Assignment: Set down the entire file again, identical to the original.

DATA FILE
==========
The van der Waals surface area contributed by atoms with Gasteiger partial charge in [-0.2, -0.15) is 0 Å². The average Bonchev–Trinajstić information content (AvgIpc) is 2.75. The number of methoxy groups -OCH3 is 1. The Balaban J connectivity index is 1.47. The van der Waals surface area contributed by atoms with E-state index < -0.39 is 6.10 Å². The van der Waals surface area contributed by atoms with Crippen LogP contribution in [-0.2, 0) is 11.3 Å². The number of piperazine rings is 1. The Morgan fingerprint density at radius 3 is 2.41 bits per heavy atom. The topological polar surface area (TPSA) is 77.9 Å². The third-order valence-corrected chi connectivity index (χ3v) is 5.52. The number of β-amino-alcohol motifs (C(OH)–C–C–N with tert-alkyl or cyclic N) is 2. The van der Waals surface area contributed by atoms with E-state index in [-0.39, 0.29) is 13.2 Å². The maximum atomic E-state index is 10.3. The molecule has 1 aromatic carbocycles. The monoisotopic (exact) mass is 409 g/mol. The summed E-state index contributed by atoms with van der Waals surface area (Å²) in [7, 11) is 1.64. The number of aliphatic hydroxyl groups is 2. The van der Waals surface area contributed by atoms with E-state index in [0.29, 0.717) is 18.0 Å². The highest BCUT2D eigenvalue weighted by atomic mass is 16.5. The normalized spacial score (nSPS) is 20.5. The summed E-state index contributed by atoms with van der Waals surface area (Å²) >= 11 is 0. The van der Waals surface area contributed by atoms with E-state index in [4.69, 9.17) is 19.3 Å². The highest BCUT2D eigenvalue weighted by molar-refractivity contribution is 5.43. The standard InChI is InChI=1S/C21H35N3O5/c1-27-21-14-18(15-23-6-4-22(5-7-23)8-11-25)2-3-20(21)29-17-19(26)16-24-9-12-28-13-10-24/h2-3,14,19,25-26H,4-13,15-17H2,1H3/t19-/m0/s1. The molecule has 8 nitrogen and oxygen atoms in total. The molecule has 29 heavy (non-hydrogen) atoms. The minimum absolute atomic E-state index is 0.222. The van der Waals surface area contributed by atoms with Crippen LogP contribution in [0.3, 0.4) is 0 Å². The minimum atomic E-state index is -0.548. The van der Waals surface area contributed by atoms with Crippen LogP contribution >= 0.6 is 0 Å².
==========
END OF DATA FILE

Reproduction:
The van der Waals surface area contributed by atoms with Gasteiger partial charge in [-0.2, -0.15) is 0 Å². The average Bonchev–Trinajstić information content (AvgIpc) is 2.75. The number of methoxy groups -OCH3 is 1. The Balaban J connectivity index is 1.47. The van der Waals surface area contributed by atoms with E-state index < -0.39 is 6.10 Å². The van der Waals surface area contributed by atoms with Crippen LogP contribution in [-0.2, 0) is 11.3 Å². The number of piperazine rings is 1. The Morgan fingerprint density at radius 3 is 2.41 bits per heavy atom. The topological polar surface area (TPSA) is 77.9 Å². The third-order valence-corrected chi connectivity index (χ3v) is 5.52. The number of β-amino-alcohol motifs (C(OH)–C–C–N with tert-alkyl or cyclic N) is 2. The van der Waals surface area contributed by atoms with E-state index in [-0.39, 0.29) is 13.2 Å². The maximum atomic E-state index is 10.3. The molecule has 1 aromatic carbocycles. The monoisotopic (exact) mass is 409 g/mol. The summed E-state index contributed by atoms with van der Waals surface area (Å²) in [7, 11) is 1.64. The number of aliphatic hydroxyl groups is 2. The van der Waals surface area contributed by atoms with E-state index in [0.29, 0.717) is 18.0 Å². The highest BCUT2D eigenvalue weighted by atomic mass is 16.5. The normalized spacial score (nSPS) is 20.5. The summed E-state index contributed by atoms with van der Waals surface area (Å²) >= 11 is 0. The van der Waals surface area contributed by atoms with E-state index in [4.69, 9.17) is 19.3 Å². The highest BCUT2D eigenvalue weighted by molar-refractivity contribution is 5.43. The standard InChI is InChI=1S/C21H35N3O5/c1-27-21-14-18(15-23-6-4-22(5-7-23)8-11-25)2-3-20(21)29-17-19(26)16-24-9-12-28-13-10-24/h2-3,14,19,25-26H,4-13,15-17H2,1H3/t19-/m0/s1. The molecule has 8 nitrogen and oxygen atoms in total. The molecule has 29 heavy (non-hydrogen) atoms. The minimum absolute atomic E-state index is 0.222. The van der Waals surface area contributed by atoms with Crippen LogP contribution in [0.3, 0.4) is 0 Å². The minimum atomic E-state index is -0.548. The van der Waals surface area contributed by atoms with Crippen LogP contribution >= 0.6 is 0 Å².